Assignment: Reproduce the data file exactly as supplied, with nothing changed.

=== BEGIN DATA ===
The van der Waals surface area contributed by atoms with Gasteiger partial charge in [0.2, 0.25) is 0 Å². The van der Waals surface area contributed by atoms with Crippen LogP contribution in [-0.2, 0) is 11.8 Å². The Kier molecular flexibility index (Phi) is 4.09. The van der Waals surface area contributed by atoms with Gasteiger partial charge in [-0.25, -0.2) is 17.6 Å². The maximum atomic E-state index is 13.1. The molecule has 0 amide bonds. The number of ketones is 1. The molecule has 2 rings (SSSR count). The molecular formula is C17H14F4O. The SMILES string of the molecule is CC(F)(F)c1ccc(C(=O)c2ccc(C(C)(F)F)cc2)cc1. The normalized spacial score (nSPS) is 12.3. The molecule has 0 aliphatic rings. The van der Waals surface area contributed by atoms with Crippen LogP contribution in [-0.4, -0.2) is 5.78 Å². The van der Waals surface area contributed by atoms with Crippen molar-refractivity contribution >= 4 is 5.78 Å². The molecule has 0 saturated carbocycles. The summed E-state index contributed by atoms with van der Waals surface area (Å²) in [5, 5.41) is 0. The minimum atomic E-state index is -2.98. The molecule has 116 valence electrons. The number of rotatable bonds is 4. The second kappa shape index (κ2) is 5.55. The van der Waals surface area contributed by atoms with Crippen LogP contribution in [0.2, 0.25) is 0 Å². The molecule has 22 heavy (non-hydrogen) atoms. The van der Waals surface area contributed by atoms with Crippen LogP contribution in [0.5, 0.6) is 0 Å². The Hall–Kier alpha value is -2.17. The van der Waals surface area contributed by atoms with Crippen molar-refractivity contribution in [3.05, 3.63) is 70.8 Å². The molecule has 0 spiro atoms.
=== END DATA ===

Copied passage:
The van der Waals surface area contributed by atoms with Gasteiger partial charge in [0.2, 0.25) is 0 Å². The van der Waals surface area contributed by atoms with Crippen LogP contribution in [-0.2, 0) is 11.8 Å². The Kier molecular flexibility index (Phi) is 4.09. The van der Waals surface area contributed by atoms with Gasteiger partial charge in [-0.25, -0.2) is 17.6 Å². The maximum atomic E-state index is 13.1. The molecule has 0 amide bonds. The number of ketones is 1. The molecule has 2 rings (SSSR count). The molecular formula is C17H14F4O. The SMILES string of the molecule is CC(F)(F)c1ccc(C(=O)c2ccc(C(C)(F)F)cc2)cc1. The normalized spacial score (nSPS) is 12.3. The molecule has 0 aliphatic rings. The van der Waals surface area contributed by atoms with Crippen LogP contribution in [-0.4, -0.2) is 5.78 Å². The van der Waals surface area contributed by atoms with Crippen molar-refractivity contribution >= 4 is 5.78 Å². The molecule has 0 saturated carbocycles. The summed E-state index contributed by atoms with van der Waals surface area (Å²) in [5, 5.41) is 0. The minimum atomic E-state index is -2.98. The molecule has 116 valence electrons. The number of rotatable bonds is 4. The second kappa shape index (κ2) is 5.55. The van der Waals surface area contributed by atoms with Crippen LogP contribution in [0.2, 0.25) is 0 Å². The molecule has 22 heavy (non-hydrogen) atoms. The van der Waals surface area contributed by atoms with Crippen LogP contribution in [0.5, 0.6) is 0 Å². The Hall–Kier alpha value is -2.17. The van der Waals surface area contributed by atoms with Crippen molar-refractivity contribution in [3.05, 3.63) is 70.8 Å². The molecule has 0 spiro atoms.